Two years ago, the worst Michigan team in recent memory beat the worst Wisconsin team in recent memory. They recovered from a 19-0 first half deficit to win 27-25. Both teams promptly tanked, with Michigan losing to a MAC opponent and smushing a Minnesota team beginning to lose their steam from a 7-1 start, and Wisconsin losing 5 of its next 6 Big Ten games.
Last year, Wisconsin handed Michigan their worst ever loss in Madison (45-24). Despite a defensive touchdown from Ryan Van Bergen (off a Scott Tolzien strip) and a pair of touchdown passes from Tate Forcier, Michigan was blown out on the road and suffered its sixth Big Ten loss of the season. The disparities in the 2009 game were evident; Wisconsin recorded 28 first downs, Michigan recorded just 15. Wisconsin ran for over 200 yards on 4.4 YPC, Michigan ran for 71 on 2.2. YPC.
Perhaps the most explosive runner in the conference, Denard Robinson, will face the Badgers this Saturday. Robinson has run for over 1,400 yards this season on 6.9 YPC, with almost 2,000 passing yards to his credit (1,990, to be exact). However, he has been anything but durable; Rich Rodriguez seems determined to run the kid into the ground and opposing defenses have been glad to get shots at him at any opportunity, knocking him out of several games (which was why Forcier came in against Iowa). In my opinion, Denard Robinson is the very definition of a boom or bust quarterback; he either gets a big play or almost none whatsoever, and there is not a heck of a lot in between. He is averaging 9.6 yards per pass attempt, with a 63.3 completion percentage. Those are really good stats when you include his 14 passing touchdowns, and 12 rushing touchdowns. However, Robinson has thrown 9 interceptions this year and lost several fumbles.
Wisconsin's Scott Tolzien faces Michigan for the last time in his career (5th year senior). He's not flashy by any means, but he gets the job done. This season, Tolzien has 1,869 yards passing with 12 touchdowns and just 5 interceptions. His completion percentage? 72.5%. He might not have a ton of yards per game, or per attempt, but he keeps the ball out of the defense's hands and manages to lead effective drives downfield. Tolzien was at his best on late drives against Ohio State and Iowa.
ADVANTAGE: Robinson is 1000x the rusher Tolzien is, but Tolzien's numbers are better in critical areas (not turning the ball over and completing more of his passes). Michigan gets the advantage because of Robinson's rushing prowess.
Michigan's running backs are an unusual sort. They get so little focus from the opposing defense because opponents are keyed on Denard Robinson, so they occasionally can break big gains. However, Wisconsin has a trio of 500+ yard running backs (John Clay with 929, James White with 714, and Montee Ball with 513). All of them are averaging better than 5.3 YPC this year. Of those backs, White is the fastest, Ball is moderately quick but also a big-play threat, and Clay is the dedicated pounder. Clay leads the team in TDs (with 13) , but White is close behind (with 11) and Ball is right behind him (with 9).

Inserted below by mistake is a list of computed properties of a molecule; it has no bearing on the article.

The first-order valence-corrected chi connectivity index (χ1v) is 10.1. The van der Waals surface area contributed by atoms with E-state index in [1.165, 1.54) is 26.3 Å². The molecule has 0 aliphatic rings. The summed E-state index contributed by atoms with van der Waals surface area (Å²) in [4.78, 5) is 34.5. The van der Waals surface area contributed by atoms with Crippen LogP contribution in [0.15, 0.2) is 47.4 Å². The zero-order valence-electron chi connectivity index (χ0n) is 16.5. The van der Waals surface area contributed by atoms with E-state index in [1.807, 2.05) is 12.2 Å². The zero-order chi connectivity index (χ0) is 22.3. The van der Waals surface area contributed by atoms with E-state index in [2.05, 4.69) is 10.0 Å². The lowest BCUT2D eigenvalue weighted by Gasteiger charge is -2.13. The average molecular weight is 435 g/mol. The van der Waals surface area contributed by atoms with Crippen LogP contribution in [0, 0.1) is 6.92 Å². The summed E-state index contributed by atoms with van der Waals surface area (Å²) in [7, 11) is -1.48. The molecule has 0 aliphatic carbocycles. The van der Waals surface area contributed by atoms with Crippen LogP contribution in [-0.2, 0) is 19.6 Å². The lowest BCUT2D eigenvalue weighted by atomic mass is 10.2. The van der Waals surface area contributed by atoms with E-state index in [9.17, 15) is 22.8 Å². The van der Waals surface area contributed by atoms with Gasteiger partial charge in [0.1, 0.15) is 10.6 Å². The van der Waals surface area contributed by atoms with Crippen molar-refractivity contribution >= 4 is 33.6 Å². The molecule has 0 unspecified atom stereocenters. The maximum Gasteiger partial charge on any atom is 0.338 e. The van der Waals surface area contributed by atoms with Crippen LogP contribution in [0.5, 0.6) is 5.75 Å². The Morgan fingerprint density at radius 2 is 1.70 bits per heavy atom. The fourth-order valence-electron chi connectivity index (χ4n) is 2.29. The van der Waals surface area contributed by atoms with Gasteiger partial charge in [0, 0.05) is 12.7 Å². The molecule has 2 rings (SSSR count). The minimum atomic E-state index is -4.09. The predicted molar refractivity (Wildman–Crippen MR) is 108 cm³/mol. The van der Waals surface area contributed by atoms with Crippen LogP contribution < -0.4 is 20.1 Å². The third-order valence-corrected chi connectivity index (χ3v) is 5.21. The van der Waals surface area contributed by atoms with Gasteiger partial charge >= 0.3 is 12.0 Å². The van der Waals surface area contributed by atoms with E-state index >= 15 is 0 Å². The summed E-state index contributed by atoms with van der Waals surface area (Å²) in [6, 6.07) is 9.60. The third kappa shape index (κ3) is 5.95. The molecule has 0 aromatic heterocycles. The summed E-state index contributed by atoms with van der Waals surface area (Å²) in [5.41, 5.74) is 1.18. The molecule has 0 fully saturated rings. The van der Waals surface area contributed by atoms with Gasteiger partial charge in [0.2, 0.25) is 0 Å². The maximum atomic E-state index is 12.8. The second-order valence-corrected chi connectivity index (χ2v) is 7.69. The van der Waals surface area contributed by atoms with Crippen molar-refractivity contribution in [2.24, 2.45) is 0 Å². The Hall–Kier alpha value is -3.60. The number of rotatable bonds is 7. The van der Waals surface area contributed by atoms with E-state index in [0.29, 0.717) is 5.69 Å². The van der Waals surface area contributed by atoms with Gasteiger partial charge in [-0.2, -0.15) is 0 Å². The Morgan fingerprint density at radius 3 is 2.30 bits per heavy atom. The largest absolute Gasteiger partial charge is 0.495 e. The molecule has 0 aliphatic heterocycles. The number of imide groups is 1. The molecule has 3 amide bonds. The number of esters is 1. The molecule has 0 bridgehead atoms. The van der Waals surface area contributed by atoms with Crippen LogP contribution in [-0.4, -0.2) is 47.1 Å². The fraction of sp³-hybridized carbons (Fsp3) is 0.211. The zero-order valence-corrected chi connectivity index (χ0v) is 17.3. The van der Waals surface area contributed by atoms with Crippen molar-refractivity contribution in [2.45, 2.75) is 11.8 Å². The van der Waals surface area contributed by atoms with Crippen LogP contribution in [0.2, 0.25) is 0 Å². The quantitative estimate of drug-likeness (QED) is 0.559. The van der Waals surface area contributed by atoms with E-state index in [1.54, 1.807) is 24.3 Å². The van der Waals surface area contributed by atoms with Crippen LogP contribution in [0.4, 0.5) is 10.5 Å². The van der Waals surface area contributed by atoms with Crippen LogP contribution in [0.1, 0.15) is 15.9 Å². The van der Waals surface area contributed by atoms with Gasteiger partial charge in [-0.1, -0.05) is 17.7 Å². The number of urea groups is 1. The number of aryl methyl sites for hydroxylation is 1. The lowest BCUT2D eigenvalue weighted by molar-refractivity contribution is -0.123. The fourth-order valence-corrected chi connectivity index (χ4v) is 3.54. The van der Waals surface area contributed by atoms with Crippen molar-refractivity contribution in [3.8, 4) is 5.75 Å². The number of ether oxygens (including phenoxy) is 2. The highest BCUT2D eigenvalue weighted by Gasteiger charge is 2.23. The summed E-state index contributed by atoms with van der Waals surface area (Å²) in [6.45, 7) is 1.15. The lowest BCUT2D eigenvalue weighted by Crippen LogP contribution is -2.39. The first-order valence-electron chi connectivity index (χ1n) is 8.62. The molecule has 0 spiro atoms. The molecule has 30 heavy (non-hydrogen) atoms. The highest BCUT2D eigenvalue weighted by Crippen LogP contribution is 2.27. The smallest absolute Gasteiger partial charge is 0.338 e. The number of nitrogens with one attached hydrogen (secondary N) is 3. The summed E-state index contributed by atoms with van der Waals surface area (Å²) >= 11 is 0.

Neither receiving corps. is particularly polished; I have serious doubts that anyone could name Wisconsin's top 4 receivers who isn't a dedicated Badger fan. Michigan moves their group all over the place (Stonum, Roundtree and Hemingway) and doesn't need a single receiver to have a great game. Wisconsin's WRs almost have to be good blockers, but you might not notice Michigan's receivers blocking because Denard is often in front of them before they can blink.
Michigan gives up 433.9 yards per game. They've allowed 2,702 passing yards. The Wolverines have also given up 1,637 rushing yards, which doesn't bode well against a rushing attack like Wisconsin's. However, Jonas Mouton and Mike Martin are expected to play, so that should help. But from what I've seen out of both teams, the battle up front SHOULD go Wisconsin's way. (should does NOT equal will, though)
Wisconsin's passing defense is underrated; they're the 3rd best passing defense in the Big Ten with 1905 yards allowed. That unit is complemented by the 4th best rushing defense in the Big Ten (1251 yards). On an odd note, both Wisconsin and Michigan have given up the same amount of passing touchdowns on defense (14) as they're recorded interceptions (9), but Wisconsin has a pair of INT TDs (one from CB Antonio Fenelus against Purdue, the other from S Aaron Henry last week).
ADVANTAGE: Wisconsin, definitely
Wisconsin has been flagged 30 times for 308 yards this season. Considering how terrible the penalty-ridden 2008 Wisconsin team played, I'm pretty happy about that stat. On the other side, Michigan has been flagged 50 times for 512 yards. As far as turnover margin goes, Wisconsin is averaging about +0.7 per game. Michigan, on the other hand, is averaging about -0.7 per game. That's not a pretty stat at all.
Expect a ton of 4th down attempts (but not necessarily conversions); RR is in the negatives as far as confidence in Seth Broekhiezen goes and Bielema will not settle for kicking on 4th and 1 from beyond the Michigan 30.
ADVANTAGE: Wisconsin is better as far as not turning the ball over and not committing penalties go. Those are big factors in any game.
Whoever avoids making mistakes is going to go into next week with a W. Whoever makes those mistakes gets an L and gets to face a tough opponent (Wisconsin faces a still-dangerous Northwestern team, Michigan faces rival Ohio State).
LIKELY ERRONEOUS PREDICTION: Wisconsin 31, Michigan 23. Wisconsin's offense pounds at Michigan from the opening snap. As in about 50 rushing attempts. But that doesn't mean Paul Chryst won't call a ton of passes, especially the way Michigan's secondary has played this year.
(Hat-tip: Graham Filler)